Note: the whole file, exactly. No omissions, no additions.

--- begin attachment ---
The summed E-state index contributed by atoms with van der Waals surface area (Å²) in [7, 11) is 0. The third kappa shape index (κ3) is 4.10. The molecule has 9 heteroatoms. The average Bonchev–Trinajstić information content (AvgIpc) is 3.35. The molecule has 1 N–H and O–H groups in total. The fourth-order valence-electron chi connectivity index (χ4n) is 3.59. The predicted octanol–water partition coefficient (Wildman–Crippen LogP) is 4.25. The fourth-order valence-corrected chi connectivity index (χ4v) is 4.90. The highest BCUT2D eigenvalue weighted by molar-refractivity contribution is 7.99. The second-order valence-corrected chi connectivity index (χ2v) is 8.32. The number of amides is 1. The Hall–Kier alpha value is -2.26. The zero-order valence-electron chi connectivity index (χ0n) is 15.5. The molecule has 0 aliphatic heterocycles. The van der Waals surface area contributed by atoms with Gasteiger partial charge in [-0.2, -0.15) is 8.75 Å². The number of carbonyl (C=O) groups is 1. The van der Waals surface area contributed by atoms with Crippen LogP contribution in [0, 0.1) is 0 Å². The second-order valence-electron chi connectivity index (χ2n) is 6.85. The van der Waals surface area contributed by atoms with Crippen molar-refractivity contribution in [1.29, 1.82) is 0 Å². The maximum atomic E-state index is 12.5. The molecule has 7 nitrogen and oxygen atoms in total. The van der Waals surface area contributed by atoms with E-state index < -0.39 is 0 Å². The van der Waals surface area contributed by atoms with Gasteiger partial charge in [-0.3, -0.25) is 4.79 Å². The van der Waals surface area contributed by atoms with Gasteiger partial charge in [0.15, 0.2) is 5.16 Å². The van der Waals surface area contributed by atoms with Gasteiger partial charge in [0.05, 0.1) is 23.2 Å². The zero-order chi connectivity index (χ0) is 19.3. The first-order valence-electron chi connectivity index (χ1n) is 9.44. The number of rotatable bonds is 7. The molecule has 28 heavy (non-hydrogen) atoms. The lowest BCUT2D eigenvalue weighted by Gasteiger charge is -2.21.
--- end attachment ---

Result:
The summed E-state index contributed by atoms with van der Waals surface area (Å²) in [7, 11) is 0. The third kappa shape index (κ3) is 4.10. The molecule has 9 heteroatoms. The average Bonchev–Trinajstić information content (AvgIpc) is 3.35. The molecule has 1 N–H and O–H groups in total. The fourth-order valence-electron chi connectivity index (χ4n) is 3.59. The predicted octanol–water partition coefficient (Wildman–Crippen LogP) is 4.25. The fourth-order valence-corrected chi connectivity index (χ4v) is 4.90. The highest BCUT2D eigenvalue weighted by molar-refractivity contribution is 7.99. The second-order valence-corrected chi connectivity index (χ2v) is 8.32. The number of amides is 1. The Hall–Kier alpha value is -2.26. The zero-order valence-electron chi connectivity index (χ0n) is 15.5. The molecule has 0 aliphatic heterocycles. The van der Waals surface area contributed by atoms with Gasteiger partial charge in [-0.2, -0.15) is 8.75 Å². The number of carbonyl (C=O) groups is 1. The van der Waals surface area contributed by atoms with Crippen LogP contribution in [0, 0.1) is 0 Å². The second-order valence-electron chi connectivity index (χ2n) is 6.85. The van der Waals surface area contributed by atoms with Crippen molar-refractivity contribution in [1.29, 1.82) is 0 Å². The maximum atomic E-state index is 12.5. The molecule has 7 nitrogen and oxygen atoms in total. The van der Waals surface area contributed by atoms with E-state index < -0.39 is 0 Å². The van der Waals surface area contributed by atoms with Gasteiger partial charge in [-0.3, -0.25) is 4.79 Å². The van der Waals surface area contributed by atoms with Gasteiger partial charge in [0.15, 0.2) is 5.16 Å². The van der Waals surface area contributed by atoms with Gasteiger partial charge in [0.05, 0.1) is 23.2 Å². The zero-order chi connectivity index (χ0) is 19.3. The first-order valence-electron chi connectivity index (χ1n) is 9.44. The number of rotatable bonds is 7. The molecule has 28 heavy (non-hydrogen) atoms. The lowest BCUT2D eigenvalue weighted by Gasteiger charge is -2.21.